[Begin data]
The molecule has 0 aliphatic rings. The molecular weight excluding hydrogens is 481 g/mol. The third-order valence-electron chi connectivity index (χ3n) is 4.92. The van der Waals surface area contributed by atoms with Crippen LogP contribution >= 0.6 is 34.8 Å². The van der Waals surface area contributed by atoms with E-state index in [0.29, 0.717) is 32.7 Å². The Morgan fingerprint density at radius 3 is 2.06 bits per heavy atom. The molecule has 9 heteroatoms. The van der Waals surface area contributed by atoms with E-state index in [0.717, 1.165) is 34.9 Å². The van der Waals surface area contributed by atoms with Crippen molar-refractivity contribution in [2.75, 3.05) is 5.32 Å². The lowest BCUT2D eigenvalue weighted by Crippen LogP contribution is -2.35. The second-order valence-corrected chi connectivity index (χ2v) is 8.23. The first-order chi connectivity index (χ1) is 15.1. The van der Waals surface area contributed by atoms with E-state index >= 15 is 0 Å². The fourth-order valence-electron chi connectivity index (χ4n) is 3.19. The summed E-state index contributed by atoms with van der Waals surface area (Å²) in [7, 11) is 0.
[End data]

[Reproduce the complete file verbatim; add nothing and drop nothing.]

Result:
The molecule has 0 aliphatic rings. The molecular weight excluding hydrogens is 481 g/mol. The third-order valence-electron chi connectivity index (χ3n) is 4.92. The van der Waals surface area contributed by atoms with Crippen LogP contribution >= 0.6 is 34.8 Å². The van der Waals surface area contributed by atoms with E-state index in [0.29, 0.717) is 32.7 Å². The Morgan fingerprint density at radius 3 is 2.06 bits per heavy atom. The molecule has 9 heteroatoms. The van der Waals surface area contributed by atoms with E-state index in [0.717, 1.165) is 34.9 Å². The van der Waals surface area contributed by atoms with Crippen molar-refractivity contribution in [2.75, 3.05) is 5.32 Å². The lowest BCUT2D eigenvalue weighted by Crippen LogP contribution is -2.35. The second-order valence-corrected chi connectivity index (χ2v) is 8.23. The first-order chi connectivity index (χ1) is 15.1. The van der Waals surface area contributed by atoms with E-state index >= 15 is 0 Å². The fourth-order valence-electron chi connectivity index (χ4n) is 3.19. The summed E-state index contributed by atoms with van der Waals surface area (Å²) in [7, 11) is 0.